Why The Sequester Could Be Bad For Johnson Space Center Employees

“People frequently say, ‘But we just don’t know where NASA is going.’ Well, we do.”

Charles Bolden says NASA has three destinations: lower earth orbit — that is the International Space Station — an asteroid and Mars. He calls the ISS a “spring board” to other missions.

“Without [the] station we cannot develop the technologies and gain the knowledge of the human system that we need to be able to send people to Mars, onto an asteroid and do the other kinds of things we need.”

Bolden, who spoke at a space vehicle mock-up facility, says Houston’s Johnson Space Center plays a critical role in the implementation of those missions, because of its leadership in human research and space technology.

“You can see, I think, the tangible evidence all around us in this building of where we’re going and of the critical importance of the Johnson Space Center.”

Bolden says the proposed NASA budget of $17.7 billion would advance the strategic plan the space agency has put together. At the same time, Bolden says, he’s concerned about possible effects the automatic spending cuts, better known as the sequester, could have on the NASA budget. If the agency has to operate under the sequester next year, its current $16.8 billion budget will go down instead of up, he says.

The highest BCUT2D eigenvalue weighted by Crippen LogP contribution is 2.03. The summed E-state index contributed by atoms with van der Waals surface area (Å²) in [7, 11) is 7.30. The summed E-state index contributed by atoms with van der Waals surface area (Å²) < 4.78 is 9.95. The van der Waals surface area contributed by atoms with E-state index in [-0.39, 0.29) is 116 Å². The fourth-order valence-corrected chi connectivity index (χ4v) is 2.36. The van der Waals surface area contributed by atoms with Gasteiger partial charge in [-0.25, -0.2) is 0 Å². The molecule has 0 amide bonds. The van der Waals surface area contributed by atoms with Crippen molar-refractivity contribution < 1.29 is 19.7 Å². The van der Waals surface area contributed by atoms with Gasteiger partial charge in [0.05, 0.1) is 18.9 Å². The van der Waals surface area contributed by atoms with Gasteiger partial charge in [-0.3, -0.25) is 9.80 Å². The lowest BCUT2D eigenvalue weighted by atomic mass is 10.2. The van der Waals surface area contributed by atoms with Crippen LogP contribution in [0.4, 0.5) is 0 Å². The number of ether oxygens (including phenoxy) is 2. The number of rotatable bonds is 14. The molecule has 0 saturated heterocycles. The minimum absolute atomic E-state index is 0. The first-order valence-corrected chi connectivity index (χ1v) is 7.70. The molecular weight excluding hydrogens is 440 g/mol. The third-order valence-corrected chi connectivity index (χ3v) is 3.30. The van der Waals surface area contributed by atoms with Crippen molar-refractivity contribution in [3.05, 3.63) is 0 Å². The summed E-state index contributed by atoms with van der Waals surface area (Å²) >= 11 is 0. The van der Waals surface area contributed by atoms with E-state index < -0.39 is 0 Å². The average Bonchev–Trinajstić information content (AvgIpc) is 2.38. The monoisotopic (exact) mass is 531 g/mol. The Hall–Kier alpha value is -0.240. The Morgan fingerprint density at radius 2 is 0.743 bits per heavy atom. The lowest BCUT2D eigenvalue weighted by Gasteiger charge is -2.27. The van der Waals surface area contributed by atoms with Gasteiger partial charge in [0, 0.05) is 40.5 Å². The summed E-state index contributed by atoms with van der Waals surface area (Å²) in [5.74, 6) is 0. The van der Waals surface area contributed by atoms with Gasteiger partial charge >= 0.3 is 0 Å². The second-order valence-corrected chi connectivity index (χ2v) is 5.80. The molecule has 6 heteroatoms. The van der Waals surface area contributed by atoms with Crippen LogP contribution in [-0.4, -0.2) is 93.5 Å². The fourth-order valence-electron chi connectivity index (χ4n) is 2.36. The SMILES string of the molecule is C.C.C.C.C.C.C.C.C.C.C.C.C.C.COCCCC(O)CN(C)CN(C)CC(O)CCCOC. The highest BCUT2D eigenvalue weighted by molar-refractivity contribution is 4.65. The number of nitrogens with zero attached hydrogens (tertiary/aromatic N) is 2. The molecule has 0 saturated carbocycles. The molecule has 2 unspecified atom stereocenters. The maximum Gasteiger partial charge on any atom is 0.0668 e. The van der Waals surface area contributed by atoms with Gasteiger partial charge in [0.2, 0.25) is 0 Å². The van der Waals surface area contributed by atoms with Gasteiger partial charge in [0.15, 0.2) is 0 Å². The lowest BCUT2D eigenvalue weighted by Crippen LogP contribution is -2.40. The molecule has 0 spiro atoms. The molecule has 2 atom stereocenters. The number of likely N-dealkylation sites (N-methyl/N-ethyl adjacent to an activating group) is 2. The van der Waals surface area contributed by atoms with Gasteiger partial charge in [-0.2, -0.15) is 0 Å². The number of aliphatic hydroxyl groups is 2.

“At the $16.8 billion level, there’s no way in the world they can continue to operate a center like JSC at the level of employment they have right now. So not only will our contractors feel it the way they are now, but we’ll have to probably begin to furlough civil servants. So, I feel good about the budget proposal. I wish I felt better about the Congress’ ability to see the seriousness of the problem and solve sequester.”

He says the time schedule for the planned missions is to capture and land on an asteroid by 2025 and land on mars in the 2030s.

If the sequester is not ended soon, Bolden says, NASA won’t be able to keep that schedule.

Tags: News, NASA, NewsLab

 

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